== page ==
WSFS: The Old Pharts Fight Back

The agenda for this year’s WSFS Business Meeting has been published, and with it the usual collection of new business for consideration.

There has been quite a lot of discussion elsewhere already about the proposal to scrap three (but oddly not all) of the fan categories in the Hugos. I don’t think I need to add to that. You only have to read the commentary on the motion to see that it is the work of someone with a bee in his bonnet. The logic of it has been thoroughly dissected elsewhere. I guess it would be amusing to see it actually get debated, because some people would end up saying some very weird things on the record, but I’m expecting this to suffer Objection To Consideration at the Friday meeting. It you can spare the time to drop by on Friday to make sure it doesn’t get any further, please do so.

A rather more serious piece of business is the one called “No Cheap Voting”. Here is the text, to save you clicking through to read it.

4.1.1 Short Title: No Cheap Voting

Moved, to add a new subsection following existing section 1.5.7:

Section 1.5.X: No membership that includes any WSFS voting right may be sold by a Worldcon for less than that Worldcon’s supporting membership rate when it was initially selected.

Commentary: These voting rights are a perquisite of Worldcon membership. Anything including the same for less is distorted by definition.

The title of the motion, and the use of the word “distorted” should be enough to tell you that this too is the work of people who are angry about the way the world is going, and want to roll things back. But what is it all about?

Well, for a long time people have been complaining that voting in the Hugo Awards is too expensive. I agreed with them, and so did many other people. As a result, some steps have been taking to reduce the cost.

The main issue here is that voting in the Hugos is a right that one obtains by becoming a member of Worldcon. For a long time conservatives have tried to claim that being a “member” means actually attending the convention, but voting at the convention hasn’t been required for ages. Worldcons have long sold “supporting memberships” that allow people who can’t afford to attend to still participate in the event.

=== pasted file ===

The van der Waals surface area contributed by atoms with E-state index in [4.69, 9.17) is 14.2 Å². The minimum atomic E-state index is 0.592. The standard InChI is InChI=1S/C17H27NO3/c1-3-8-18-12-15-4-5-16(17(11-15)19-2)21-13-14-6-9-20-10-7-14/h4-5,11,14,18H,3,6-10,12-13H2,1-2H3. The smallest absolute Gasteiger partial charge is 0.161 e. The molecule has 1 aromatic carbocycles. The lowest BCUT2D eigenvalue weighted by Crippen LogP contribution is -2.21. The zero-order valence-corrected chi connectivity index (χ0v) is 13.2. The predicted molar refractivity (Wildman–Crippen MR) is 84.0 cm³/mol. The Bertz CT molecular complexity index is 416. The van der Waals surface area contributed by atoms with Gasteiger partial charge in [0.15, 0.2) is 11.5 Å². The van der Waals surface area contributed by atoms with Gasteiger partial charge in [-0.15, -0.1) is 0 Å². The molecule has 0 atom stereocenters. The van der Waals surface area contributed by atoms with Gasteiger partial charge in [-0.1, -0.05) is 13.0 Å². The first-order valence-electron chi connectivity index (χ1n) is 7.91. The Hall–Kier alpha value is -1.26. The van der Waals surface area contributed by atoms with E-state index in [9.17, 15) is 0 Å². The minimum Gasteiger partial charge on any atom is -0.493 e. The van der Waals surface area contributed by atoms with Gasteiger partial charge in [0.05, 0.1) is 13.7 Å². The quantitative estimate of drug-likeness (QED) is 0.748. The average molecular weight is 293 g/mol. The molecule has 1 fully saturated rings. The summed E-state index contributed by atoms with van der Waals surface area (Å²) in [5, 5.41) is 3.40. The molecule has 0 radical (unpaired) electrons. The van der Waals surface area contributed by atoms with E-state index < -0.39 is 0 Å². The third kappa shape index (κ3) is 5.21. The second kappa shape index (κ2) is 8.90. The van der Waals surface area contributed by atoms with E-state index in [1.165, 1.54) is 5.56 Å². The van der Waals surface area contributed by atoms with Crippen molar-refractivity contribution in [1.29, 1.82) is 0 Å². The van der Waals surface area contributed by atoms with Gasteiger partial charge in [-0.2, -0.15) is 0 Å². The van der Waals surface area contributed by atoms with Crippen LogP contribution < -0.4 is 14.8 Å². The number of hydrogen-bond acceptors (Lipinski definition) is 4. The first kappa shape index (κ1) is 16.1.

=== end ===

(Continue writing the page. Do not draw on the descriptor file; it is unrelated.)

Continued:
However, supporting memberships are still fairly expensive. For the current Worldcon in San Antonio they cost $60. London, to my horror, is not currently advertising a rate for supporting memberships. I very much hope that this is an error in their website, and not policy.

There are various reasons for the high price. Partly you get things other than the voting rights for a supporting membership, such as the program book and progress reports, which cost money to produce. And partly supporting memberships are tied into the site selection process. You have to buy at least a supporting membership to vote in site selection, and Worldcons have become dependent on the revenue from site selection to provide the initial cash flow that they need on becoming seated. Some progress was made last year, but supporting memberships can’t get too much cheaper without causing financial hardship to Worldcons, unless some other means of obtaining an initial cash injection is found.

Without cheaper supporting memberships, it might seem that Hugo voting cannot get any cheaper, but that’s not the case. There is nothing in the WSFS Constitution that would prevent a Worldcon from adopting a new class of membership: a Voting Membership. It would carry with it no rights other than voting in the Hugos, and would therefore be pure profit for the Worldcon. If it was priced suitably, it could result in a significant additional source of income, as well as increasing participation in Hugo voting.

The purpose of this new motion is to prevent Worldcons from ever creating this sort of membership.

That is, its purpose is to prevent the “Wrong Sort of Fan” from participating in the Hugos: young people, poor people, people from countries where $60 is a huge amount of money, and so on.